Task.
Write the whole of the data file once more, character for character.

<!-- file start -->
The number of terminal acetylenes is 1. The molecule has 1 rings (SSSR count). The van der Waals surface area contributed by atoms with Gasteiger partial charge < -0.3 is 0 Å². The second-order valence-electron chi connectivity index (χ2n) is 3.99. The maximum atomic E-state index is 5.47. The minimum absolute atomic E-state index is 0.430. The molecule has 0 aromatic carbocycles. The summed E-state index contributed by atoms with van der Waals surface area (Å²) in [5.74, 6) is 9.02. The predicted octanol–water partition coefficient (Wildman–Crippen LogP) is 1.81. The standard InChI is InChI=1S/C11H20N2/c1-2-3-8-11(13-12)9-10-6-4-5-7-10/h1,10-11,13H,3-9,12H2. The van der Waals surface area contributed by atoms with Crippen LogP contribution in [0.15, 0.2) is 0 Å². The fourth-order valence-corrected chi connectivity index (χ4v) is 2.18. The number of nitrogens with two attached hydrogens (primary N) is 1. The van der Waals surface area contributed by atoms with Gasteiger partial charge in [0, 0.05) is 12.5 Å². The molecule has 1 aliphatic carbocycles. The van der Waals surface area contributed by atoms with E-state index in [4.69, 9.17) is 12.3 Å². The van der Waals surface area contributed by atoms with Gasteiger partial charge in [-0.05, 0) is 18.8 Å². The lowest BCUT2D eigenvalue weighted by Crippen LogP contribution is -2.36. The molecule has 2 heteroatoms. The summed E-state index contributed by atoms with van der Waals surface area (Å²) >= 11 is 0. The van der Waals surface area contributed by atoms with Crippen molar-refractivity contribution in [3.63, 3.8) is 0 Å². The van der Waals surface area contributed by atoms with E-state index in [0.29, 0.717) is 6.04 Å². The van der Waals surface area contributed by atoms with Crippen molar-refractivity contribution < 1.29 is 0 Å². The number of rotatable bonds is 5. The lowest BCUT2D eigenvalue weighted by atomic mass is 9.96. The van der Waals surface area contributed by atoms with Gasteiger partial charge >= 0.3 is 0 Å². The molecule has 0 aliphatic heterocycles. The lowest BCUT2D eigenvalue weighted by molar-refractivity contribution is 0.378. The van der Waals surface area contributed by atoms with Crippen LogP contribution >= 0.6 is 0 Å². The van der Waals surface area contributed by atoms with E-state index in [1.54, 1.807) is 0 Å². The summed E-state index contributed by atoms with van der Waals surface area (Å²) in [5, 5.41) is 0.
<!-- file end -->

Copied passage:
The number of terminal acetylenes is 1. The molecule has 1 rings (SSSR count). The van der Waals surface area contributed by atoms with Gasteiger partial charge < -0.3 is 0 Å². The second-order valence-electron chi connectivity index (χ2n) is 3.99. The maximum atomic E-state index is 5.47. The minimum absolute atomic E-state index is 0.430. The molecule has 0 aromatic carbocycles. The summed E-state index contributed by atoms with van der Waals surface area (Å²) in [5.74, 6) is 9.02. The predicted octanol–water partition coefficient (Wildman–Crippen LogP) is 1.81. The standard InChI is InChI=1S/C11H20N2/c1-2-3-8-11(13-12)9-10-6-4-5-7-10/h1,10-11,13H,3-9,12H2. The van der Waals surface area contributed by atoms with Crippen LogP contribution in [0.15, 0.2) is 0 Å². The fourth-order valence-corrected chi connectivity index (χ4v) is 2.18. The number of nitrogens with two attached hydrogens (primary N) is 1. The van der Waals surface area contributed by atoms with Gasteiger partial charge in [0, 0.05) is 12.5 Å². The molecule has 1 aliphatic carbocycles. The van der Waals surface area contributed by atoms with E-state index in [4.69, 9.17) is 12.3 Å². The van der Waals surface area contributed by atoms with Gasteiger partial charge in [-0.05, 0) is 18.8 Å². The lowest BCUT2D eigenvalue weighted by Crippen LogP contribution is -2.36. The molecule has 2 heteroatoms. The summed E-state index contributed by atoms with van der Waals surface area (Å²) >= 11 is 0. The van der Waals surface area contributed by atoms with Crippen molar-refractivity contribution in [3.63, 3.8) is 0 Å². The van der Waals surface area contributed by atoms with E-state index in [0.29, 0.717) is 6.04 Å². The van der Waals surface area contributed by atoms with Crippen molar-refractivity contribution < 1.29 is 0 Å². The number of rotatable bonds is 5. The lowest BCUT2D eigenvalue weighted by atomic mass is 9.96. The van der Waals surface area contributed by atoms with Gasteiger partial charge >= 0.3 is 0 Å². The molecule has 0 aliphatic heterocycles. The lowest BCUT2D eigenvalue weighted by molar-refractivity contribution is 0.378. The van der Waals surface area contributed by atoms with Crippen LogP contribution >= 0.6 is 0 Å². The van der Waals surface area contributed by atoms with E-state index in [1.54, 1.807) is 0 Å². The summed E-state index contributed by atoms with van der Waals surface area (Å²) in [5, 5.41) is 0.